By: David Swedelson, Partner at SwedelsonGottlieb, Community Association Attorneys
It is an old problem. Many California community associations cannot motivate their owners to participate or even vote at association elections. We have had clients that have been unable to obtain a quorum for director elections for more than 20 years. Even my own association recently reported a failure to achieve a quorum and decided not even to bother holding a second meeting, knowing that the chances of obtaining a quorum was remote.
Some condominium and homeowner associations have the ability under their governing documents to reduce the required percentage for a quorum at adjourned meetings, often from 50% to 25%, but even then some of those associations cannot get 25% of the owners to vote.
Many board members and managers have told me that they believe this is a problem with community associations in general. The fact is that this is not just a problem for community associations; it is a problem for federal, state and local elections as well. A recent Los Angeles Times article stated that “alarmed that fewer than one fourth of voters are showing up for municipal elections, the Los Angeles Ethics Commission voted… to recommend that the City Council look at using cash prizes to lure more people to the polls.”
This is an interesting idea. Over the years, several of our firm’s association clients have asked us whether they could offer incentives to get their owners to vote. These associations were proposing that each owner that voted would get some cash or perhaps a discount on their next assessment.
We have generally advised our clients that we did not think that this would be an appropriate use of the association’s money. Most associations’ governing documents specify that the monies received from assessments must be utilized for the maintenance, repair and other expenses of the association. We have been hard-pressed to find any authority to utilize association funds to “pay” owners to vote or for a lottery prize.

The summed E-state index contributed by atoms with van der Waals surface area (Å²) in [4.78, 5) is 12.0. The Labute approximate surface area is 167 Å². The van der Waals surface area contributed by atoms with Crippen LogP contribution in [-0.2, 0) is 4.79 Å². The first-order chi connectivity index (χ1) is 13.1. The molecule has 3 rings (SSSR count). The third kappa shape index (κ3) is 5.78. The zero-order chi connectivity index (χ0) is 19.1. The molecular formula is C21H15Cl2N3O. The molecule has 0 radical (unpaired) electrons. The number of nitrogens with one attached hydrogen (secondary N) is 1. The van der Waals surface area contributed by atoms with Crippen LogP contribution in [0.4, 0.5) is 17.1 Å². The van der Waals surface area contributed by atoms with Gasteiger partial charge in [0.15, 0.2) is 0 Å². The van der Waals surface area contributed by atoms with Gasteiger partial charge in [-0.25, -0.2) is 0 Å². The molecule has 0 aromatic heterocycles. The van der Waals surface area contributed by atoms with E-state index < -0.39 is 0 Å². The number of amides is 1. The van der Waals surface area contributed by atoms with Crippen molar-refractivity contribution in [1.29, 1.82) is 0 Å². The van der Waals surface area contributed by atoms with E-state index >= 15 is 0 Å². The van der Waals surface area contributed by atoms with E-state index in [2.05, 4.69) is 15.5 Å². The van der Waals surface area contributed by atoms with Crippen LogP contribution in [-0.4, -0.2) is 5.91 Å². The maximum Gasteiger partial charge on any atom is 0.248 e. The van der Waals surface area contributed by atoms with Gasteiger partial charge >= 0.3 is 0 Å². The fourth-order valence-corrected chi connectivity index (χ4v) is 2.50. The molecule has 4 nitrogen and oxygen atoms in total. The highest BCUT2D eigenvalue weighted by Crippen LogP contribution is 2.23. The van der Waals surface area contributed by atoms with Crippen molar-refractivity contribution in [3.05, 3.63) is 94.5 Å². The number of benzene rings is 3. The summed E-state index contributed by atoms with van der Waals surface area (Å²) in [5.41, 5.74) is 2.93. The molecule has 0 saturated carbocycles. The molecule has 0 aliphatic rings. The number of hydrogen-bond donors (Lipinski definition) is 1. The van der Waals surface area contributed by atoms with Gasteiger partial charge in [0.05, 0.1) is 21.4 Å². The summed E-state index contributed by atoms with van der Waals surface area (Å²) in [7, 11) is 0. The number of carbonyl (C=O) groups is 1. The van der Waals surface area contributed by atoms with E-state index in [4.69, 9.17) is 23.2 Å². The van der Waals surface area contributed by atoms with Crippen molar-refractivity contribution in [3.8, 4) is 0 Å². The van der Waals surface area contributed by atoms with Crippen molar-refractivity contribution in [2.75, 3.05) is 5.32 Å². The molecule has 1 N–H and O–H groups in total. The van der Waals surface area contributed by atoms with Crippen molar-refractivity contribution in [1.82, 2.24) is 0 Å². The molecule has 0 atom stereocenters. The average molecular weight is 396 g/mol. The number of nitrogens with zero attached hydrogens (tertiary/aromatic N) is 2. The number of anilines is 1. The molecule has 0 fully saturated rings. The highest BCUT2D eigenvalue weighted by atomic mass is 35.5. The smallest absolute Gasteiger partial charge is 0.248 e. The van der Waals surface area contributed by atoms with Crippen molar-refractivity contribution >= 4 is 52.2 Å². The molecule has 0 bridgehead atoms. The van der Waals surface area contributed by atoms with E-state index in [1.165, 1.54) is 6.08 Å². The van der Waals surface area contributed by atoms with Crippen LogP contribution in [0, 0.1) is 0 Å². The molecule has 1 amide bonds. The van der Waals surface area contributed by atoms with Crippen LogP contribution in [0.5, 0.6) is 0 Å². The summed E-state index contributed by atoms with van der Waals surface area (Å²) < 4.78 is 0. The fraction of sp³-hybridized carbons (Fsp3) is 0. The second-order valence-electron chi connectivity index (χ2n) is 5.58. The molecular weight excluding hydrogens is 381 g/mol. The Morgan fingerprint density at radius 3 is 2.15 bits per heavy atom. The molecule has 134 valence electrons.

And, as the article I referenced above indicates, “depending on the source of City funds, the idea could require a ballot measure.” If the City would have a difficult time justifying the use of taxpayer money for a lottery prize to get its citizens to vote, an association would probably fare no better.
The article also states that “Federal law prohibits people from accepting payment in exchange for voting.” While that law would not necessarily apply to community associations, the article does point out that “California law prohibits people from using money or gifts to ensure that voters cast ballots for any particular person or measure. Money also cannot be used to keep people from voting in a particular election…”
Offering a prize (via lottery or some other random selection method) to cast a vote would not be the same as offering money to vote for a particular board member. These laws do, nonetheless, show that paying people to vote is not really sanctioned by the law. But perhaps offering a prize may not be the same as paying people to vote.
Homeowner apathy is a problem. Perhaps a lottery or prize is not a bad idea. Instead of utilizing association funds, perhaps members of the board or management can solicit prizes from the association’s vendors or others. For example, perhaps the association’s landscape vendor will offer to trim a homeowner’s trees as a prize. Or maybe the painting contractor that is painting the exterior of the association will offer to paint one or more rooms in a unit as a prize. And before you send me comments, I am not suggesting that the landscaper or painting contractor be selected on the nature of the prize they offer or even whether they would offer a prize. I would not even ask them until after they have been working at the association.
Alternatively, the association could ask local restaurants if they want to offer a prize in exchange for the association sending out a notice to all of the owners regarding the prize offered by that restaurant. These are just some suggestions as to the type of prizes that could be obtained without having to utilize association funds.
As the article concludes, “studies have shown [that] if you get people to the voting booths and they’re being incentivized to be there . . . over time they will vote for someone.”
We suggest that before an association uses its funds to pay for prizes or incentives for owners to vote, the board should obtain an opinion from the association’s legal counsel regarding the authority and legality of the board to do so. The last thing a board wants to encounter is a breach of fiduciary duty claim for misappropriation of association funds or electioneering (and a challenge to a vote on a CC&R amendment, special assessment vote or board election).
David Swedelson is a condo lawyer an HOA attorney, and a community association legal expert. David can be contacted via email at: email@example.com.